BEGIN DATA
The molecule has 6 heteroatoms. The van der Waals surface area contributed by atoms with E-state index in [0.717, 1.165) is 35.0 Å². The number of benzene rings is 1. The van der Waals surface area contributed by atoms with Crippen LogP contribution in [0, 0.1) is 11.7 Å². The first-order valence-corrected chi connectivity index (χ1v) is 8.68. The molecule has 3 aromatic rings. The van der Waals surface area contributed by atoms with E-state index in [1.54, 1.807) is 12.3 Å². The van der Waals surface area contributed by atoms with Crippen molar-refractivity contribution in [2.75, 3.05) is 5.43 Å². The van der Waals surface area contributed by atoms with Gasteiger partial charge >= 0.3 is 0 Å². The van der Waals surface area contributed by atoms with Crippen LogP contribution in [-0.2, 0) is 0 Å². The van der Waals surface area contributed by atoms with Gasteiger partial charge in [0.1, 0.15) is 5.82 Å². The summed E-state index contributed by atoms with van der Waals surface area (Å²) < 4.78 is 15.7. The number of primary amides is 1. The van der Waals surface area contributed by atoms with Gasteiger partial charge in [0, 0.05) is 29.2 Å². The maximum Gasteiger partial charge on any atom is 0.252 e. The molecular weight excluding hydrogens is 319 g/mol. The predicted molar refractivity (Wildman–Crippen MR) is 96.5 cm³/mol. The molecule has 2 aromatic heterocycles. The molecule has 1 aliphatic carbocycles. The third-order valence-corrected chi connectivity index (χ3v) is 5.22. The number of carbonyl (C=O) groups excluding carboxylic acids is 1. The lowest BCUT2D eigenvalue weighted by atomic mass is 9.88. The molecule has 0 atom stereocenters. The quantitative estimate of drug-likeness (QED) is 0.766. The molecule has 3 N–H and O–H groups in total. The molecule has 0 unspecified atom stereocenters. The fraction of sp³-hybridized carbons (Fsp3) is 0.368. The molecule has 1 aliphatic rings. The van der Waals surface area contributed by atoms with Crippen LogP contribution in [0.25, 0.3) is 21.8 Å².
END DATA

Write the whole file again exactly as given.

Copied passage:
The molecule has 6 heteroatoms. The van der Waals surface area contributed by atoms with E-state index in [0.717, 1.165) is 35.0 Å². The number of benzene rings is 1. The van der Waals surface area contributed by atoms with Crippen LogP contribution in [0, 0.1) is 11.7 Å². The first-order valence-corrected chi connectivity index (χ1v) is 8.68. The molecule has 3 aromatic rings. The van der Waals surface area contributed by atoms with E-state index in [1.54, 1.807) is 12.3 Å². The van der Waals surface area contributed by atoms with Crippen molar-refractivity contribution in [2.75, 3.05) is 5.43 Å². The van der Waals surface area contributed by atoms with Gasteiger partial charge >= 0.3 is 0 Å². The van der Waals surface area contributed by atoms with Crippen LogP contribution in [-0.2, 0) is 0 Å². The van der Waals surface area contributed by atoms with Gasteiger partial charge in [0.1, 0.15) is 5.82 Å². The summed E-state index contributed by atoms with van der Waals surface area (Å²) < 4.78 is 15.7. The number of primary amides is 1. The van der Waals surface area contributed by atoms with Gasteiger partial charge in [0, 0.05) is 29.2 Å². The maximum Gasteiger partial charge on any atom is 0.252 e. The molecular weight excluding hydrogens is 319 g/mol. The predicted molar refractivity (Wildman–Crippen MR) is 96.5 cm³/mol. The molecule has 2 aromatic heterocycles. The molecule has 1 aliphatic carbocycles. The third-order valence-corrected chi connectivity index (χ3v) is 5.22. The number of carbonyl (C=O) groups excluding carboxylic acids is 1. The lowest BCUT2D eigenvalue weighted by atomic mass is 9.88. The molecule has 0 atom stereocenters. The quantitative estimate of drug-likeness (QED) is 0.766. The molecule has 3 N–H and O–H groups in total. The molecule has 0 unspecified atom stereocenters. The fraction of sp³-hybridized carbons (Fsp3) is 0.368. The molecule has 1 aliphatic rings. The van der Waals surface area contributed by atoms with Crippen LogP contribution in [0.25, 0.3) is 21.8 Å².